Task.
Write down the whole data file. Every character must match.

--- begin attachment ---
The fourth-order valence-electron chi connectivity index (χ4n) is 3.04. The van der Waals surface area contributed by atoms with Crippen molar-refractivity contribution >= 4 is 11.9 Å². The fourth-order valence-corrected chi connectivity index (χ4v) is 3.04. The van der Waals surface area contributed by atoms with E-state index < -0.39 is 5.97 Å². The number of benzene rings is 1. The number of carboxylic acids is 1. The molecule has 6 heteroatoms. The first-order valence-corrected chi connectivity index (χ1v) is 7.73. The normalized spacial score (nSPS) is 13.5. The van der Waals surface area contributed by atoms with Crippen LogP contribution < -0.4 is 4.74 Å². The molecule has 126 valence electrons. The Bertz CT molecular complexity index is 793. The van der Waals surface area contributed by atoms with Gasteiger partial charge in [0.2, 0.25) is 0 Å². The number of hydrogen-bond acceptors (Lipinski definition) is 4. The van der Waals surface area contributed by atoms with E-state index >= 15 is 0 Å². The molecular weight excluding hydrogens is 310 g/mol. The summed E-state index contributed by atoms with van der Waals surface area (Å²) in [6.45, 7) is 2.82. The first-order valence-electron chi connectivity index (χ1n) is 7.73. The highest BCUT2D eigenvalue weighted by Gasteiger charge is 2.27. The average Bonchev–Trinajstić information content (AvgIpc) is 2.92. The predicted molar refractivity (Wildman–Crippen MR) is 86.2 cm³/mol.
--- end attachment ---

The fourth-order valence-electron chi connectivity index (χ4n) is 3.04. The van der Waals surface area contributed by atoms with Crippen molar-refractivity contribution >= 4 is 11.9 Å². The fourth-order valence-corrected chi connectivity index (χ4v) is 3.04. The van der Waals surface area contributed by atoms with E-state index < -0.39 is 5.97 Å². The number of benzene rings is 1. The number of carboxylic acids is 1. The molecule has 6 heteroatoms. The first-order valence-corrected chi connectivity index (χ1v) is 7.73. The normalized spacial score (nSPS) is 13.5. The van der Waals surface area contributed by atoms with Crippen LogP contribution < -0.4 is 4.74 Å². The molecule has 126 valence electrons. The Bertz CT molecular complexity index is 793. The van der Waals surface area contributed by atoms with Gasteiger partial charge in [0.2, 0.25) is 0 Å². The number of hydrogen-bond acceptors (Lipinski definition) is 4. The van der Waals surface area contributed by atoms with E-state index >= 15 is 0 Å². The molecular weight excluding hydrogens is 310 g/mol. The summed E-state index contributed by atoms with van der Waals surface area (Å²) in [6.45, 7) is 2.82. The first-order valence-electron chi connectivity index (χ1n) is 7.73. The highest BCUT2D eigenvalue weighted by Gasteiger charge is 2.27. The average Bonchev–Trinajstić information content (AvgIpc) is 2.92. The predicted molar refractivity (Wildman–Crippen MR) is 86.2 cm³/mol.